Wallpaper was all the rage when I was growing up. So in a bold decorating move, my mom papered our kitchen ceiling, which my friends thought was totally cool.
Today, wallpaper is back with a vengeance. And when you harness the power of great wallpaper and fresh paint — my decorating superpowers — you have all the muscle you need to breathe new life into any room, all without breaking the bank.
Right now, just about anything goes when it comes to wallpaper styles.
Those who crave a more traditional look are investing in timeless classics like hand-painted papers or murals for their formal rooms.
Others are feeling groovy and embracing the retro patterns that have made a huge comeback, such as vibrant geometrics, shiny metalics and oversized florals.
I’m a big fan of wallpapering smaller areas to give them more pizzazz.
I covered the walls and ceiling of my tiny powder room in a small, dark print and enjoy how it makes the space feel intimate and warm. I also put a dark green paper with a classic wreath pattern in the vestibule leading from my front door into my foyer. It makes this short hallway more formal and gracious.
If you’ve selected a bright, bold pattern or don’t want wallpaper on every wall, consider papering just one wall. Or paper a smaller, often overlooked spot, like a closet or an alcove.
A friend made her walk-in closet a luxurious hideaway by papering the walls and replacing the utilitarian light fixture with a petite chandelier.
Wallpaper doesn’t even have to be on a wall to work its magic in a room. You can use it as art.
For example, to liven up a boring wall, frame a mixture of wallpaper squares and hang them in a grid.
Scout for wallpaper-sample books at flea markets, then pick nine patterns you really like and that work well together. Frame them in matching frames and hang them in a grid three deep.
Or you can use wallpaper to give old furniture new life.
Paper the inside doors of your TV cabinet. Line dresser drawers in wallpaper. Cover the back of a bookcase or hutch with a subtle but interesting pattern.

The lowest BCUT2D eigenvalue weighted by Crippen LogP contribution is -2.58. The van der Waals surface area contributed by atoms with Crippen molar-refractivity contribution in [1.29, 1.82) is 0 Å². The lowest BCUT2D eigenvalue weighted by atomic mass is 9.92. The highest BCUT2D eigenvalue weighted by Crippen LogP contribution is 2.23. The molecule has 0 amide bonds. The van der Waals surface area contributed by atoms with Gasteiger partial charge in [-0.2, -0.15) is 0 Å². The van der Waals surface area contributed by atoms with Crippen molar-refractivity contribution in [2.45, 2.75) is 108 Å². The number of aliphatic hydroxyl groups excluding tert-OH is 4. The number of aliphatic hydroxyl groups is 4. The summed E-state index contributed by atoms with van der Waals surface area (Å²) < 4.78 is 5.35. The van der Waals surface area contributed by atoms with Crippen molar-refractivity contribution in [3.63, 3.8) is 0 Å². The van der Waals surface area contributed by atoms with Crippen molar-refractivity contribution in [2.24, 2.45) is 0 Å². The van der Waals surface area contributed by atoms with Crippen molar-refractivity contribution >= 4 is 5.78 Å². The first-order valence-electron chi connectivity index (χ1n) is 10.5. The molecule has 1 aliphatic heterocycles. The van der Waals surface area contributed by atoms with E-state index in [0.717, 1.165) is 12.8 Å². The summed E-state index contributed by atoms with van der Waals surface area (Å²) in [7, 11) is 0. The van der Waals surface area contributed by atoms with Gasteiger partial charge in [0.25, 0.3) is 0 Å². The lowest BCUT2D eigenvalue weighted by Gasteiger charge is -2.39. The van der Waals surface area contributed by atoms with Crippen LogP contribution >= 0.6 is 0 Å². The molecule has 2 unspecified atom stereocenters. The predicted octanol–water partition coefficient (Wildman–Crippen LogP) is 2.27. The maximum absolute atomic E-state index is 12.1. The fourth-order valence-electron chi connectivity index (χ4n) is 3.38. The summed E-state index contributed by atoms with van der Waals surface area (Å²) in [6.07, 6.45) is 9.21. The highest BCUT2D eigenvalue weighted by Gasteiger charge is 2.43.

Top a beat-up old desk or kitchen table with a piece of attractive paper, then protect it with a piece of glass, cut to fit. Let your creativity run wild, and chances are you’ll think of dozens of unconventional ways to use paper in your home.
Paint is still the cheapest way to transform a room. Right now, people aren’t worrying about what colors are “in,” but, instead, are following their hearts when picking paint palettes.
Some are drawn to soft, serene colors like light blue, pale yellow or cream. Others crave bold color and are eating up vibrant hues like apple green, turquoise and burgundy.
If you pick a strong or dark color and start to feel nervous about your choice when the first coat goes up, relax.
Sometimes it just takes awhile to get used to color. Wait until the room is finished — curtains hung, artwork up and furnishings in place — before you make your final judgment.
My bet is you’ll love your dramatic new color.
But rest assured you don’t have to go with magenta or twilight blue to create drama with paint.
A friend painted her walls and trim bright white, then added black, white and apple-green accents. Another put together a powerful room using shades of white and cream.
Don’t forget to give your ceiling special attention.
Some people like ceilings painted a few shades lighter than the color of their walls. Others like ceilings to be a darker color for contrast.
I’m partial to picking a complementary color for my ceilings, like the khaki I paired with my twilight-blue dining-room walls.
Mary Carol Garrity is the author of several best-selling books on home decorating.